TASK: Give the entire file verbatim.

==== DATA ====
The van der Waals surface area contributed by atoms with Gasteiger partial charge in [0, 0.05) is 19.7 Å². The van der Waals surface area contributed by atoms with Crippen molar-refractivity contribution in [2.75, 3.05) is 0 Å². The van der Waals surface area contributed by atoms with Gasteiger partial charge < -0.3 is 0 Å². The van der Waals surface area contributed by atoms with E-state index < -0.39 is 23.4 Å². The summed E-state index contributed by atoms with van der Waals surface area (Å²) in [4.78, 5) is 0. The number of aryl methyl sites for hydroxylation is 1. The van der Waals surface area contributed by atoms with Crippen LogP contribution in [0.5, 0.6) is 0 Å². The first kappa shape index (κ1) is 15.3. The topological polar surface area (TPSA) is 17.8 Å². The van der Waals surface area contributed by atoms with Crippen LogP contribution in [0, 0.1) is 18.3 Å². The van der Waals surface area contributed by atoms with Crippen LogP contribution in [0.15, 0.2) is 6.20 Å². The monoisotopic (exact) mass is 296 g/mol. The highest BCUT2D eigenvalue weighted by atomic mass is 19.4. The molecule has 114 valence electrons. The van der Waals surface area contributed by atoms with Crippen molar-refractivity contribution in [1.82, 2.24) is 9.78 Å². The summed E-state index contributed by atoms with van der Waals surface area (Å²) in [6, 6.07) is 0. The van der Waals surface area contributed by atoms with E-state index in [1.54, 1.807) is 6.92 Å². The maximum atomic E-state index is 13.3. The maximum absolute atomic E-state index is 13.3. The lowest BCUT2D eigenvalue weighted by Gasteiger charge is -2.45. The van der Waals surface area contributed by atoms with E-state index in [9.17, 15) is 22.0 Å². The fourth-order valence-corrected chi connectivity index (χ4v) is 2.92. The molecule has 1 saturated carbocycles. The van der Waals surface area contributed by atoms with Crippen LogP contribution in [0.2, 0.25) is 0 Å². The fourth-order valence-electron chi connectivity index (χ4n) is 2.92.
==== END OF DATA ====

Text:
The van der Waals surface area contributed by atoms with Gasteiger partial charge in [0, 0.05) is 19.7 Å². The van der Waals surface area contributed by atoms with Crippen molar-refractivity contribution in [2.75, 3.05) is 0 Å². The van der Waals surface area contributed by atoms with Gasteiger partial charge < -0.3 is 0 Å². The van der Waals surface area contributed by atoms with E-state index < -0.39 is 23.4 Å². The summed E-state index contributed by atoms with van der Waals surface area (Å²) in [4.78, 5) is 0. The number of aryl methyl sites for hydroxylation is 1. The van der Waals surface area contributed by atoms with Crippen LogP contribution in [0.5, 0.6) is 0 Å². The first kappa shape index (κ1) is 15.3. The topological polar surface area (TPSA) is 17.8 Å². The van der Waals surface area contributed by atoms with Crippen LogP contribution in [0, 0.1) is 18.3 Å². The van der Waals surface area contributed by atoms with Crippen LogP contribution in [0.15, 0.2) is 6.20 Å². The monoisotopic (exact) mass is 296 g/mol. The highest BCUT2D eigenvalue weighted by atomic mass is 19.4. The molecule has 114 valence electrons. The van der Waals surface area contributed by atoms with Crippen molar-refractivity contribution in [1.82, 2.24) is 9.78 Å². The summed E-state index contributed by atoms with van der Waals surface area (Å²) in [6, 6.07) is 0. The van der Waals surface area contributed by atoms with E-state index in [1.54, 1.807) is 6.92 Å². The maximum atomic E-state index is 13.3. The maximum absolute atomic E-state index is 13.3. The lowest BCUT2D eigenvalue weighted by Gasteiger charge is -2.45. The van der Waals surface area contributed by atoms with E-state index in [9.17, 15) is 22.0 Å². The fourth-order valence-corrected chi connectivity index (χ4v) is 2.92. The molecule has 1 saturated carbocycles. The van der Waals surface area contributed by atoms with Crippen LogP contribution in [0.2, 0.25) is 0 Å². The fourth-order valence-electron chi connectivity index (χ4n) is 2.92.